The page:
If Dr. Matthew E. Henry’s debut poetry collection, “Teaching While Black,” had been published five years ago, it would still have been relevant, it’s just that fewer people would have realized it.
In a country reckoning with centuries of systematic and internalized racism, Henry’s forthright verse is an important entry into the conversation.
With 18 years of teaching education, literature and philosophy at predominantly white institutions, Henry had plenty of autobiographical poems to draw from for his debut collection — from being called the n-word, to a white student who criticized Harriet Tubman’s rescue of “only 300” slaves. Henry’s verse doesn’t skirt the painful reminders of racism’s pervasiveness, though he does veil the person or events that inspired it.
“I’m usually very cagey about which poems are me versus it being somebody else.” But, he adds, “There are poems that are 100 percent accurate to things that have happened in the (school) building.”
Taking back the narrative
The poems based on actual experiences may contain artistic embellishments, but the sentiments always ring true. In “When Asked Why ‘All Lives’ Don’t Matter,” Henry likens the death of his aunt to the phrase “Black lives matter.” As mourners lament the woman’s death from breast cancer, someone in the back of the church rises and shouts “all cancers matter,” mimicking the problematic “all lives matter” retort and the tendency of white people to “hijack a narrative to make oneself more comfortable.”
Henry’s aunt isn’t dead (she is, thankfully, in remission), but the conversation is reminiscent of those that have happened in his classrooms.
“People are hesitant to talk about issues about race. I don’t have that problem,” says Henry, a 2017 graduate of our PhD in education.
An animated teacher, it is not unusual to find him gesticulating about the classics from atop his desk, while using those same classics to challenge his students’ unconscious biases, so much so that his pupils have nicknamed his courses Existential Crisis 1 and 2.
In a discussion of “A Tale of Two Cities” by Charles Dickens, students cheered on the French peasants revolting against the monarchy, that is until Henry asked them to reconsider the book in a 21st-century context, where the rebels wouldn’t be hungry Frenchmen but minorities, the impoverished and the disenfranchised, and their oppressors wouldn’t be saying “let them eat cake” but “all lives matter.”
“You guys realize you’re the ones being overthrown,” he told the class of primarily white, upper- class students. “You are the one percent.”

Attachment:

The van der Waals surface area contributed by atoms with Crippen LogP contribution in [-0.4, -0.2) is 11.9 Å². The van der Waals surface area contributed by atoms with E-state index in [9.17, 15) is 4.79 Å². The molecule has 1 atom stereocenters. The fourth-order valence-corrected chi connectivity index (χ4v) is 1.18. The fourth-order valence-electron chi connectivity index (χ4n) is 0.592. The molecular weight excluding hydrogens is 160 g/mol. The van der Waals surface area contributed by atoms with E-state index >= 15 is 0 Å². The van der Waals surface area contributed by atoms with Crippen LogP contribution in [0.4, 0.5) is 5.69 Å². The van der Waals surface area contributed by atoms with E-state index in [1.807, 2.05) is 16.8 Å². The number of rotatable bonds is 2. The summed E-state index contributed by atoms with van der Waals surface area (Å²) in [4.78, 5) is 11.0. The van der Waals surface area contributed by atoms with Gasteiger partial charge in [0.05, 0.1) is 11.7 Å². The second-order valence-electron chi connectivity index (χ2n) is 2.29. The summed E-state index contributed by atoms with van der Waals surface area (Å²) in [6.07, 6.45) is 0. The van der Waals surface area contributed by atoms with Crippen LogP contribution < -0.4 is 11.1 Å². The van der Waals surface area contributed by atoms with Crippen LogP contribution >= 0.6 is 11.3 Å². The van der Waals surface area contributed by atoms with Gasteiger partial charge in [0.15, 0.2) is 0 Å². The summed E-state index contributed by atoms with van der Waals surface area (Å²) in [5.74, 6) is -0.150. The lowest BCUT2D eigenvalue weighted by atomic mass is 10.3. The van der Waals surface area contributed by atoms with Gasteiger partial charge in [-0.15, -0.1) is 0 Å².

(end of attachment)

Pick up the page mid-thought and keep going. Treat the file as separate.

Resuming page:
As the only Black man with a PhD at Weston High School in Weston, Massachusetts, Henry is both a tired and tireless voice to educate his students on racism, to bring attention to their own biases and to encourage them to become anti-racist.
“Students and I have had some come-to-Jesus conversations, sometimes over things that have been said or done in the district or the building,” he says.
Often, Henry finds that white students are oblivious to the racism their Black and Brown peers experience daily. In “An Open Letter to the School Resource Officer Who Almost Shot Me in My Class,” Henry imagines being assaulted by one of the police officers who populate his school. The poem was inspired by a classroom conversation in which a Black student recounted how a school resource officer followed him through the hall and into the bathroom, then spoke to him while he stood at the urinal. The violation of this social norm appalled the white male students, many of whom didn’t even know the school had a resident police officer.
The account prompted every Black and Brown student in the class to share their stories of racial injustice and for Henry to consider what the consequences might be if a resource officer decided he was a threat.
Henry has often wondered about those students who downplay America’s race problem.
“Would it take the death or harm of someone they know about personally for them to start believing that Black lives matter?” A forthcoming poem, penned in response to the deaths of Botham Jean, Atatiana Jefferson, Ahmaud Arbery, Breonna Taylor and George Floyd, explores this question.
Henry doesn’t write about race exclusively. Sometimes he also writes about other popular dinner-table conversations: sex, religion and philosophy.
“I tend to focus on those things because those are the most poignant and the place where people are most honest,” he says. “Everything I do, but also everything I write, is faith-informed.”
But until recently, his theology- and race-themed poems were separate. Merging the two has become a newer focus for Henry, though he says, “It is going to take a lot of emotional work. I can call out racism within the church easily, but it’s finding the in-road to channel it into my poetry that is a little bit harder.”
As he wrestles with merging those constructs, Henry continues to respond to the current moment.
“Seeing this utter breakdown of civility, I can only watch so many videos of someone dying and not say something,” he laments. “(My poetry), it’s definitely more Malcolm than Martin right now.”